My plan was to just spin it fine and see how things went from there? and then I got the idea that maybe it would be suited to pair with some natural honey colored tussah silk, since the color is working out to be a nice gold/creamy/shiny effect.  I?ve been working on a zebisis designs stone whorl spindle, with a weight I can?t remember off the top of my head.  I don?t work with heavy spindles, so I can assume it?s much less than 30g? more likely 15 ? 17g.  After the fiber comes off, I?ll weigh it and remind myself. 

satin angora spindle

I hope to be able to get enough yardage to make something small and lacy.  If I can manage 400 yards or more, I might even get a shawl out of it since I?m stretching the angora out by plying it with silk.  I can?t wait for the silk to arrive in the mail? though I?m not sure what I?m so impatient for:  it will likely take me all month to spin the angora?!

4. July 2011 10:57
by Jobo
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Yarn Candy Monday... More Lace Handspun

4. July 2011 10:57 by Jobo | 0 Comments

madli Swatch

Lately I've been gravitating towards ultra-thin, almost cobwebby handspun for lace.  I think maybe because I like getting the absolute most out of a pretty braid of fiber... that, and I love to knit lace in the first place! 

This - is from a bag of carded fiber from Belfast Mini Mills - a blend of Bamboo, Merino and Tussah Silk (percentages of which elude me at the moment)  I'm testing out a theory that I should be able to spin this very lightweight on my Russian Supported Spindle, and perhaps have enough out of the 4 ounce bag to make an estonian style haapsalu shawl... or at least something in that tradition.  I wanted to spin up a handful first and see how the finished yarn behaves before I go on to complete the whole bag.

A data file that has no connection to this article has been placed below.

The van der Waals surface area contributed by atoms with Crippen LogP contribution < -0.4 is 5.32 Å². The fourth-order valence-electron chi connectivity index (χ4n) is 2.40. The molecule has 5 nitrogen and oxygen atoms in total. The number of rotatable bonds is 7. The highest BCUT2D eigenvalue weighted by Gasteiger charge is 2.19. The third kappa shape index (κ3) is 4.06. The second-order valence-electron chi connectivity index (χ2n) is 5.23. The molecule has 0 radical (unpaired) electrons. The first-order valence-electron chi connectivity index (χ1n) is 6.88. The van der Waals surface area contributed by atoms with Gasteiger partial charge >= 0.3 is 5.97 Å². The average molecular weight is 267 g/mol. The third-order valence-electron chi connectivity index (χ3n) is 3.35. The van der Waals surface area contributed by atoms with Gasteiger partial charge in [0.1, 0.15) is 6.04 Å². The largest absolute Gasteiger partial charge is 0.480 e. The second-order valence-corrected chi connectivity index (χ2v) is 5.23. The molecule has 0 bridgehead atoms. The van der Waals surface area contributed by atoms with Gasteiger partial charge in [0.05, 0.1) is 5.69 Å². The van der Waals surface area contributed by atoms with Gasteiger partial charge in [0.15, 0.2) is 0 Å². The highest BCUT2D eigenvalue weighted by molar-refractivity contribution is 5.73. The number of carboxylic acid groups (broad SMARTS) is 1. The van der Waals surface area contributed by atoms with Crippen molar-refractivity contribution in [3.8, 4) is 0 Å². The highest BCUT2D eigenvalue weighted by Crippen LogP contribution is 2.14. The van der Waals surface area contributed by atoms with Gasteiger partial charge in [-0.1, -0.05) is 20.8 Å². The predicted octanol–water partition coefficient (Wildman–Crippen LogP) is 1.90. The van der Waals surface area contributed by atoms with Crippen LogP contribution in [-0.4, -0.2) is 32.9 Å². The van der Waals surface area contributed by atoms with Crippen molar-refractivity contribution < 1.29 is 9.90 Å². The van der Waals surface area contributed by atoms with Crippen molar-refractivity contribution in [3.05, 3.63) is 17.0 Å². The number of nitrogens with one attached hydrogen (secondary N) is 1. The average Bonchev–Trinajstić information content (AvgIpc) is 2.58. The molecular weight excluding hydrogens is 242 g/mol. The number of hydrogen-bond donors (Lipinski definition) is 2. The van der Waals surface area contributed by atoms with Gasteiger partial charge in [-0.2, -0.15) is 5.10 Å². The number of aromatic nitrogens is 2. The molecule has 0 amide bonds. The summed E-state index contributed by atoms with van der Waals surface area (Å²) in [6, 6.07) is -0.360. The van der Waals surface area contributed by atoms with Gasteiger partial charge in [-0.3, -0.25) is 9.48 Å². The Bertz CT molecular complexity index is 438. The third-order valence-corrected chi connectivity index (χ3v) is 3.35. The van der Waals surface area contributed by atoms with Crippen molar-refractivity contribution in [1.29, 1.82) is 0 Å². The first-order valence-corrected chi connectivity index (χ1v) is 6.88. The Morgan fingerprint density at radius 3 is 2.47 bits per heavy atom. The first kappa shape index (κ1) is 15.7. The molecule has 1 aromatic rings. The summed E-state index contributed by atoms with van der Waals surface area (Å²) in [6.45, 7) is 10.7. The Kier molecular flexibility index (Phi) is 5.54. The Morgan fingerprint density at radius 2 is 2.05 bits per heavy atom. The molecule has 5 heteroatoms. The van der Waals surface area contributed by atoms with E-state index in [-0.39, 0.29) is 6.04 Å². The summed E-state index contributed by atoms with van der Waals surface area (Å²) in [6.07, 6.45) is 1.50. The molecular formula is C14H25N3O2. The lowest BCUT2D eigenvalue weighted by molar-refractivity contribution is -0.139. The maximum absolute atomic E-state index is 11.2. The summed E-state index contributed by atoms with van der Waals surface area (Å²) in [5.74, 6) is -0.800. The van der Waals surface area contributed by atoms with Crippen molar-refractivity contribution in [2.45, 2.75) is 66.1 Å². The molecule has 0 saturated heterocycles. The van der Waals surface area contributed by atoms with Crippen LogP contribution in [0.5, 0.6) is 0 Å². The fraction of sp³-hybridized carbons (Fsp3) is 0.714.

The Yarn is a nice fine 2 ply... which shifts from light creamy green to denim blue and back and forth.  Basically the roving has a strip of each color side-by-side (will get more photos later) and as you spin back and forth across you get a blend.  When I started spinning, I noticed quite a few nepps and little blobs of the silk, which was a little disappointing.  I had hoped for an ultra-smooth spin, as one would usually find with bamboo and silk blend fibers.  I decided though, to just let it go - spin it as it comes - and try not to be too much of a control freak about everything.  I'm going to have to learn to let go a bit with the whole baby thing, so why not start now?  (Jobo - you can't control every aspect of the world... lol)madli thread swatch

I decided to try a swatch from Knitted Lace of Estonia, since that's what was on my coffee table at the time... though I will likely go back to the Haapsalu Shawl Book when the yarn is completed and I'm ready for the official cast on.  I plan to do the basic rectangle, with the vine lace and nupps, and the standard garter stitch border, then maybe a knitted border sewn on afterwards, sanity and remaining yarn notwithstanding.  This swatch was knit on 2.75 mm dpns (since also, this is what was on my coffee table!)

The resulting lace yarn has some lumps and bumps in it.  The colors come at you randomly (only blended a little by the 2-ply's effect) and I wasn't sure if the lace stitches would cover up and complement some of this effect, or hide the lace completely.  I think the finished swatch is alright... definitely less muddy than I might have guessed it would be.  I think it's promising enough to finish spinning up the bag this way, and then cast on and see how it goes.

What do you think?  does the yarn mask the lace too much?